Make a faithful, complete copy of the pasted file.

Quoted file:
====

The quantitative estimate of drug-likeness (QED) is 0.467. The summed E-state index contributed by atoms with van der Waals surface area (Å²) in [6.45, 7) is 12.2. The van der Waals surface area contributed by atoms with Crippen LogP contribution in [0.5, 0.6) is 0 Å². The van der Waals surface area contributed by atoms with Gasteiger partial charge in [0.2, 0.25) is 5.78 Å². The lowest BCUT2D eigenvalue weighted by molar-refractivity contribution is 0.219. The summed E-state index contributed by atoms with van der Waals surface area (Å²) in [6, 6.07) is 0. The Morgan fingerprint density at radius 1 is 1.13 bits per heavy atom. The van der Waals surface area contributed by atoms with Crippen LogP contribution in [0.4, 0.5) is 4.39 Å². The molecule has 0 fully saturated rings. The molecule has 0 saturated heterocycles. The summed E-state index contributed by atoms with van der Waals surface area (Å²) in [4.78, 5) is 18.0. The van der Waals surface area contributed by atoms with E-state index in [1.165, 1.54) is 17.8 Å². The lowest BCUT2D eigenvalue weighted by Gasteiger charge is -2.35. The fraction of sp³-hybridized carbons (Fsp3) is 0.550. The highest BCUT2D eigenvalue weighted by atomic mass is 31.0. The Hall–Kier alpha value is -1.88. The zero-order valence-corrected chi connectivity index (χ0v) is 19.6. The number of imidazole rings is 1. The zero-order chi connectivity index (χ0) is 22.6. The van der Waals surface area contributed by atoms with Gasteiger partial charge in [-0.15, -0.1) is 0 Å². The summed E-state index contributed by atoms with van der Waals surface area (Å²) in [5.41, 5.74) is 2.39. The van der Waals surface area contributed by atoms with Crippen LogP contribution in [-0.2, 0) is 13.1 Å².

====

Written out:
The quantitative estimate of drug-likeness (QED) is 0.467. The summed E-state index contributed by atoms with van der Waals surface area (Å²) in [6.45, 7) is 12.2. The van der Waals surface area contributed by atoms with Crippen LogP contribution in [0.5, 0.6) is 0 Å². The van der Waals surface area contributed by atoms with Gasteiger partial charge in [0.2, 0.25) is 5.78 Å². The lowest BCUT2D eigenvalue weighted by molar-refractivity contribution is 0.219. The summed E-state index contributed by atoms with van der Waals surface area (Å²) in [6, 6.07) is 0. The Morgan fingerprint density at radius 1 is 1.13 bits per heavy atom. The van der Waals surface area contributed by atoms with Crippen LogP contribution in [0.4, 0.5) is 4.39 Å². The molecule has 0 fully saturated rings. The molecule has 0 saturated heterocycles. The summed E-state index contributed by atoms with van der Waals surface area (Å²) in [4.78, 5) is 18.0. The van der Waals surface area contributed by atoms with E-state index in [1.165, 1.54) is 17.8 Å². The lowest BCUT2D eigenvalue weighted by Gasteiger charge is -2.35. The fraction of sp³-hybridized carbons (Fsp3) is 0.550. The highest BCUT2D eigenvalue weighted by atomic mass is 31.0. The Hall–Kier alpha value is -1.88. The zero-order valence-corrected chi connectivity index (χ0v) is 19.6. The number of imidazole rings is 1. The zero-order chi connectivity index (χ0) is 22.6. The van der Waals surface area contributed by atoms with Gasteiger partial charge in [-0.15, -0.1) is 0 Å². The summed E-state index contributed by atoms with van der Waals surface area (Å²) in [5.41, 5.74) is 2.39. The van der Waals surface area contributed by atoms with Crippen LogP contribution in [-0.2, 0) is 13.1 Å².